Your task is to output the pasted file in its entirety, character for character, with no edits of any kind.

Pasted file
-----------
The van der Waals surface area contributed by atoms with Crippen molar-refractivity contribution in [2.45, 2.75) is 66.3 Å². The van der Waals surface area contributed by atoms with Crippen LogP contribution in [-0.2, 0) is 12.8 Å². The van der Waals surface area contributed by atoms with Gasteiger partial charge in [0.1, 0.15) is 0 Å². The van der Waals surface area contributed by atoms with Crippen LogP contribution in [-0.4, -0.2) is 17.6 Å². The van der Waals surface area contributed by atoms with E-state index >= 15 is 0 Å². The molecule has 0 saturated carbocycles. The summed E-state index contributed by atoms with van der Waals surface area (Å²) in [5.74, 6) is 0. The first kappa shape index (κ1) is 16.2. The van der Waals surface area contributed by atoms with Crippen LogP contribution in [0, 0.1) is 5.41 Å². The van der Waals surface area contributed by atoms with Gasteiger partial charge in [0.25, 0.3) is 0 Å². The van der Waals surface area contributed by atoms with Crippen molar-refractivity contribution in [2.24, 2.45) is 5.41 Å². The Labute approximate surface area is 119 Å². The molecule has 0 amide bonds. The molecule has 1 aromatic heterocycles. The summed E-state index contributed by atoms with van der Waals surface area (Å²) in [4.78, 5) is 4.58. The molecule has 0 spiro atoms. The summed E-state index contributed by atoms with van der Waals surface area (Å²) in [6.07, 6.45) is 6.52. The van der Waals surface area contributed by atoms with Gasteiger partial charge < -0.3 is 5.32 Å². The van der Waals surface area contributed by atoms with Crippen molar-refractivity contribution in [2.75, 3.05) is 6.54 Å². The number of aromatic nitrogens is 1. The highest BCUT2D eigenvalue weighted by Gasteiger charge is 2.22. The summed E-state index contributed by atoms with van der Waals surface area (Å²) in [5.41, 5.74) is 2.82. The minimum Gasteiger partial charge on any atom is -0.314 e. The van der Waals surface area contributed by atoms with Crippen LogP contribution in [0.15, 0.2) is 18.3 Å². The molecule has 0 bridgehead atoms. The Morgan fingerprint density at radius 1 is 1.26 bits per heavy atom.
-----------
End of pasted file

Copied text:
The van der Waals surface area contributed by atoms with Crippen molar-refractivity contribution in [2.45, 2.75) is 66.3 Å². The van der Waals surface area contributed by atoms with Crippen LogP contribution in [-0.2, 0) is 12.8 Å². The van der Waals surface area contributed by atoms with Gasteiger partial charge in [0.1, 0.15) is 0 Å². The van der Waals surface area contributed by atoms with Crippen LogP contribution in [-0.4, -0.2) is 17.6 Å². The van der Waals surface area contributed by atoms with E-state index >= 15 is 0 Å². The molecule has 0 saturated carbocycles. The summed E-state index contributed by atoms with van der Waals surface area (Å²) in [5.74, 6) is 0. The first kappa shape index (κ1) is 16.2. The van der Waals surface area contributed by atoms with Crippen LogP contribution in [0, 0.1) is 5.41 Å². The van der Waals surface area contributed by atoms with Gasteiger partial charge in [0.25, 0.3) is 0 Å². The van der Waals surface area contributed by atoms with Crippen molar-refractivity contribution in [2.24, 2.45) is 5.41 Å². The Labute approximate surface area is 119 Å². The molecule has 0 amide bonds. The molecule has 1 aromatic heterocycles. The summed E-state index contributed by atoms with van der Waals surface area (Å²) in [4.78, 5) is 4.58. The molecule has 0 spiro atoms. The summed E-state index contributed by atoms with van der Waals surface area (Å²) in [6.07, 6.45) is 6.52. The van der Waals surface area contributed by atoms with Gasteiger partial charge < -0.3 is 5.32 Å². The van der Waals surface area contributed by atoms with Crippen molar-refractivity contribution in [2.75, 3.05) is 6.54 Å². The number of aromatic nitrogens is 1. The highest BCUT2D eigenvalue weighted by Gasteiger charge is 2.22. The summed E-state index contributed by atoms with van der Waals surface area (Å²) in [5.41, 5.74) is 2.82. The minimum Gasteiger partial charge on any atom is -0.314 e. The van der Waals surface area contributed by atoms with Crippen LogP contribution in [0.15, 0.2) is 18.3 Å². The molecule has 0 bridgehead atoms. The Morgan fingerprint density at radius 1 is 1.26 bits per heavy atom.